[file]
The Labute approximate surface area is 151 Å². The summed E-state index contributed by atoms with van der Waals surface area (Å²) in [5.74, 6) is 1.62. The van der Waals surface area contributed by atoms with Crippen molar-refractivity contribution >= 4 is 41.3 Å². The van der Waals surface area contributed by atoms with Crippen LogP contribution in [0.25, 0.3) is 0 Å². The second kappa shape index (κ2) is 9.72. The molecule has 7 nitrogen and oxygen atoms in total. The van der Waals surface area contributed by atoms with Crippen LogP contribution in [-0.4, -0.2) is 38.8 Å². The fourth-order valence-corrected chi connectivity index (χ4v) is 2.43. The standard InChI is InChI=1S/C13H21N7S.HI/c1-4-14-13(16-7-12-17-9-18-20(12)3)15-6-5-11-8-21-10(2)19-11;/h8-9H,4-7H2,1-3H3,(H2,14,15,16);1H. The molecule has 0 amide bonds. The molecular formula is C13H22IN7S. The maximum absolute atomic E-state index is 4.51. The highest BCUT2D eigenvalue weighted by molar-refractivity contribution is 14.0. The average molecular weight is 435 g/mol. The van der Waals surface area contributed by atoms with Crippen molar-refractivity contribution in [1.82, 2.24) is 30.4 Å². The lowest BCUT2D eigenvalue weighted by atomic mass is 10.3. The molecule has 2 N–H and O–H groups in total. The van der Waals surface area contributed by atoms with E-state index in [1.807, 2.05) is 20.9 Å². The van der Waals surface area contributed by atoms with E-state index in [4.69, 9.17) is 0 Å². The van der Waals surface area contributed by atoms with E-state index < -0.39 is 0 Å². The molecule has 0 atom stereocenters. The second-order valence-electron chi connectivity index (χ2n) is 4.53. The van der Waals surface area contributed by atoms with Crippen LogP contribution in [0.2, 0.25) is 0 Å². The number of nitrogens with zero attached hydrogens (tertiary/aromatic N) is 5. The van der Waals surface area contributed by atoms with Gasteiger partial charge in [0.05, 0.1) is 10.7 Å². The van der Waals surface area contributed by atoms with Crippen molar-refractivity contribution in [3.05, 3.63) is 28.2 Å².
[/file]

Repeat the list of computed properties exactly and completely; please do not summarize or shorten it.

The Labute approximate surface area is 151 Å². The summed E-state index contributed by atoms with van der Waals surface area (Å²) in [5.74, 6) is 1.62. The van der Waals surface area contributed by atoms with Crippen molar-refractivity contribution >= 4 is 41.3 Å². The van der Waals surface area contributed by atoms with Crippen LogP contribution in [0.25, 0.3) is 0 Å². The second kappa shape index (κ2) is 9.72. The molecule has 7 nitrogen and oxygen atoms in total. The van der Waals surface area contributed by atoms with Crippen LogP contribution in [-0.4, -0.2) is 38.8 Å². The fourth-order valence-corrected chi connectivity index (χ4v) is 2.43. The standard InChI is InChI=1S/C13H21N7S.HI/c1-4-14-13(16-7-12-17-9-18-20(12)3)15-6-5-11-8-21-10(2)19-11;/h8-9H,4-7H2,1-3H3,(H2,14,15,16);1H. The molecule has 0 amide bonds. The molecular formula is C13H22IN7S. The maximum absolute atomic E-state index is 4.51. The highest BCUT2D eigenvalue weighted by molar-refractivity contribution is 14.0. The average molecular weight is 435 g/mol. The van der Waals surface area contributed by atoms with Crippen molar-refractivity contribution in [1.82, 2.24) is 30.4 Å². The lowest BCUT2D eigenvalue weighted by atomic mass is 10.3. The molecule has 2 N–H and O–H groups in total. The van der Waals surface area contributed by atoms with E-state index in [1.807, 2.05) is 20.9 Å². The van der Waals surface area contributed by atoms with E-state index in [4.69, 9.17) is 0 Å². The van der Waals surface area contributed by atoms with E-state index < -0.39 is 0 Å². The molecule has 0 atom stereocenters. The second-order valence-electron chi connectivity index (χ2n) is 4.53. The van der Waals surface area contributed by atoms with Crippen LogP contribution in [0.2, 0.25) is 0 Å². The number of nitrogens with zero attached hydrogens (tertiary/aromatic N) is 5. The van der Waals surface area contributed by atoms with Gasteiger partial charge in [0.05, 0.1) is 10.7 Å². The van der Waals surface area contributed by atoms with Crippen molar-refractivity contribution in [3.05, 3.63) is 28.2 Å².